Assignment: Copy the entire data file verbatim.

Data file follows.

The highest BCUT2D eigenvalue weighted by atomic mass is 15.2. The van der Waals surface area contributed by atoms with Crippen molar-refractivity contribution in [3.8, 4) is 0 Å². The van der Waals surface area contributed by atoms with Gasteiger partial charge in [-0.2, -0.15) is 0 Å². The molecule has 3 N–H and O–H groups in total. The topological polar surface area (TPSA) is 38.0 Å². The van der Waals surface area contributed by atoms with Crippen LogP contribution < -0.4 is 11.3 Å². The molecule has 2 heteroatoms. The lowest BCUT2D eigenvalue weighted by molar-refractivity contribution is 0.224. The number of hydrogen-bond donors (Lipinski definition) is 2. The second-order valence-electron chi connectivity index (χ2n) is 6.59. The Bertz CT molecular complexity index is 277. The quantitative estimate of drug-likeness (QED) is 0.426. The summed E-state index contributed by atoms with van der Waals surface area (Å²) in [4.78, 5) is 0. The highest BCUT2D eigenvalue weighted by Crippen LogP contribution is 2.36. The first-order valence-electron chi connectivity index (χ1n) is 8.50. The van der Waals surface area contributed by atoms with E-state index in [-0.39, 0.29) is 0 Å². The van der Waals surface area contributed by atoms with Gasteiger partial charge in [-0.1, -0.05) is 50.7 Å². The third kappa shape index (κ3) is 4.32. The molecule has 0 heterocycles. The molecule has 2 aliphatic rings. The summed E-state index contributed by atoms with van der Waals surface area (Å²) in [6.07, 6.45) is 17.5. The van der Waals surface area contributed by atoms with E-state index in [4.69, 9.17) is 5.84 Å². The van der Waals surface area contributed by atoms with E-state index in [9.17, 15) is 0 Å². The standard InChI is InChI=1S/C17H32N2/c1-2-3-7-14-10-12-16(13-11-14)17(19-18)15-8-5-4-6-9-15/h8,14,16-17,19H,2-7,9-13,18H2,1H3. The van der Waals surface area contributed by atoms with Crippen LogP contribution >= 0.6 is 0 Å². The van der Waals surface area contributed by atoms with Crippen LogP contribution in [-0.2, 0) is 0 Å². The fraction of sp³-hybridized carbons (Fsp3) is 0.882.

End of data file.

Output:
The highest BCUT2D eigenvalue weighted by atomic mass is 15.2. The van der Waals surface area contributed by atoms with Crippen molar-refractivity contribution in [3.8, 4) is 0 Å². The van der Waals surface area contributed by atoms with Gasteiger partial charge in [-0.2, -0.15) is 0 Å². The molecule has 3 N–H and O–H groups in total. The topological polar surface area (TPSA) is 38.0 Å². The van der Waals surface area contributed by atoms with Crippen LogP contribution < -0.4 is 11.3 Å². The molecule has 2 heteroatoms. The lowest BCUT2D eigenvalue weighted by molar-refractivity contribution is 0.224. The number of hydrogen-bond donors (Lipinski definition) is 2. The second-order valence-electron chi connectivity index (χ2n) is 6.59. The Bertz CT molecular complexity index is 277. The quantitative estimate of drug-likeness (QED) is 0.426. The summed E-state index contributed by atoms with van der Waals surface area (Å²) in [4.78, 5) is 0. The highest BCUT2D eigenvalue weighted by Crippen LogP contribution is 2.36. The first-order valence-electron chi connectivity index (χ1n) is 8.50. The van der Waals surface area contributed by atoms with E-state index in [-0.39, 0.29) is 0 Å². The van der Waals surface area contributed by atoms with Gasteiger partial charge in [-0.1, -0.05) is 50.7 Å². The third kappa shape index (κ3) is 4.32. The molecule has 0 heterocycles. The molecule has 2 aliphatic rings. The summed E-state index contributed by atoms with van der Waals surface area (Å²) in [6.07, 6.45) is 17.5. The van der Waals surface area contributed by atoms with E-state index in [4.69, 9.17) is 5.84 Å². The van der Waals surface area contributed by atoms with E-state index in [9.17, 15) is 0 Å². The standard InChI is InChI=1S/C17H32N2/c1-2-3-7-14-10-12-16(13-11-14)17(19-18)15-8-5-4-6-9-15/h8,14,16-17,19H,2-7,9-13,18H2,1H3. The van der Waals surface area contributed by atoms with Crippen LogP contribution >= 0.6 is 0 Å². The van der Waals surface area contributed by atoms with Crippen LogP contribution in [-0.2, 0) is 0 Å². The fraction of sp³-hybridized carbons (Fsp3) is 0.882.